With the end of summer in the Southern hemisphere, the Antarctic research season is over. Scientists from Northern Illinois University are back in their laboratory after a 3-month expedition on the Ross Ice Shelf, the world’s largest floating ice sheet. As VOA’s Rosanne Skirble reports, they hope to find clues to explain the dynamics of the rapidly melting ice and its impact on sea level rise.
Video

Video US-Cuba Normalization Talks Resume Friday

Negotiations aimed at normalizing diplomatic relations between the U.S. and Cuba resume Friday. On the table: lifting a half-century trade embargo and easing banking and travel restrictions. There's opposition in Congress, but some analysts say there may be sufficient political and economic incentives in both nations for a potential breakthrough this year. VOA's Mil Arcega reports.
Video

Video Pakistan's Deadline For SIM Registration Has Cellphone Users Scrambling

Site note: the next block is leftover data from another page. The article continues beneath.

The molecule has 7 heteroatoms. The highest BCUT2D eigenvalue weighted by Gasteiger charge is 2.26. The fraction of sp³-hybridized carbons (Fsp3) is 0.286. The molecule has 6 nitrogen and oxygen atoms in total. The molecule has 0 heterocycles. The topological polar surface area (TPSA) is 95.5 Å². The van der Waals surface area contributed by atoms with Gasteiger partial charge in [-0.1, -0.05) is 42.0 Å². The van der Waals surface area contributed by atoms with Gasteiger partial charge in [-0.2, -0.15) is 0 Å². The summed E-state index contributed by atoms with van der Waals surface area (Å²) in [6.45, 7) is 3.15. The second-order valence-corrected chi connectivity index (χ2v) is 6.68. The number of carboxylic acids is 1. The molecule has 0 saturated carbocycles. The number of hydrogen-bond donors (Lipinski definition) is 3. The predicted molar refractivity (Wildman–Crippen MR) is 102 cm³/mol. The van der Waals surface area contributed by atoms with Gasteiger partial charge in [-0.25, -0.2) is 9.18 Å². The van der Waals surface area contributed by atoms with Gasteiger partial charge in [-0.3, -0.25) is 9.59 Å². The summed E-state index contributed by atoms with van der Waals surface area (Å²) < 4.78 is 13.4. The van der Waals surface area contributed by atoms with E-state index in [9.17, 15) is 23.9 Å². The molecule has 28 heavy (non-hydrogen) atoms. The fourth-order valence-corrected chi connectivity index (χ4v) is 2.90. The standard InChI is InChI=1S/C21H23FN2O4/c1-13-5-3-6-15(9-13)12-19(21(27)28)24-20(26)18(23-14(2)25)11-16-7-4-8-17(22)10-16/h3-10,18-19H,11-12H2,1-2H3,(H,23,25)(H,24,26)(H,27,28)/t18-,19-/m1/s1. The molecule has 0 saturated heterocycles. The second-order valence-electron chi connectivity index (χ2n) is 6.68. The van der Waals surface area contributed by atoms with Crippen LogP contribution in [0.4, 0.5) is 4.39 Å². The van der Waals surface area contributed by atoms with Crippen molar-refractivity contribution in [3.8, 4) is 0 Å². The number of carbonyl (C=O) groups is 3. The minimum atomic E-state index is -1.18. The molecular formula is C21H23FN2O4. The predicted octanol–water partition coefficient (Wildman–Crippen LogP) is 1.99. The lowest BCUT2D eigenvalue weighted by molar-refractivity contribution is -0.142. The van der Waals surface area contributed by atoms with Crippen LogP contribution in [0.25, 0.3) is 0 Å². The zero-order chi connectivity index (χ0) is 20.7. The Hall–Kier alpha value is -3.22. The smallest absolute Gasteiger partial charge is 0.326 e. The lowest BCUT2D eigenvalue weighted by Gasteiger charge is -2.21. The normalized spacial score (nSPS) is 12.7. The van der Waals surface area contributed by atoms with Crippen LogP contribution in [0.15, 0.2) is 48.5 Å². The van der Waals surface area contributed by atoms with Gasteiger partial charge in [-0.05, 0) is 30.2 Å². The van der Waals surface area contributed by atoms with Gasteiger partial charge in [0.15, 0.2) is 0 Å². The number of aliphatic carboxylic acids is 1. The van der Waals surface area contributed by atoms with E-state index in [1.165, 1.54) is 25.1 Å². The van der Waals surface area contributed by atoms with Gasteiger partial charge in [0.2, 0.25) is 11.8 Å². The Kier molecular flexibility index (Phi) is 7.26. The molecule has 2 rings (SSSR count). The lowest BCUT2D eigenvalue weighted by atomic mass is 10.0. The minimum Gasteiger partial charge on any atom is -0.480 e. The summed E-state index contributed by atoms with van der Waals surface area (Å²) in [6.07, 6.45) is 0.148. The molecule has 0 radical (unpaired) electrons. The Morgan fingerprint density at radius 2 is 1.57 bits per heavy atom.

Pakistani cell phone users have until midnight Thursday to register their SIM cards, or their service will be cut off. While some privacy experts worry about government intrusion, many Pakistanis are just worried about keeping their phone lines open. VOA Deewa reporter Arshad Muhmand has more from Peshawar.
Video

Video Myanmar Warns Factory Workers to End Strikes

Outside Myanmar's main city Yangon, thousands of workers walked off their jobs earlier this month demanding a doubling of their wages, pay raises after a year and input from labor unions on industrial regulations. Since Friday, the standoff has grown more tense as police moved in to disrupt the sit-ins, resulting in clashes that injured people from both sides. VOA correspondent Steve Herman visited industrial zones which have become a focus of Myanmar's fledgling workers rights movement.
Video

Video Oscar Winners Do More Than Thank the Academy

The Academy Awards presentation is Hollywood’s night to reward the best movies from the previous year. It’s typically a lot of glitter, a lot of thank you’s, a lot of speeches. But many of this year’s speeches carried messages beyond the thank you's. VOA’s Carolyn Presutti takes a look.

All About America

Circumventing Censorship

An Internet Primer for Healthy Web Habits

As surveillance and censoring technologies advance, so, too, do new tools for your computer or mobile device that help protect your privacy and break through Internet censorship.
More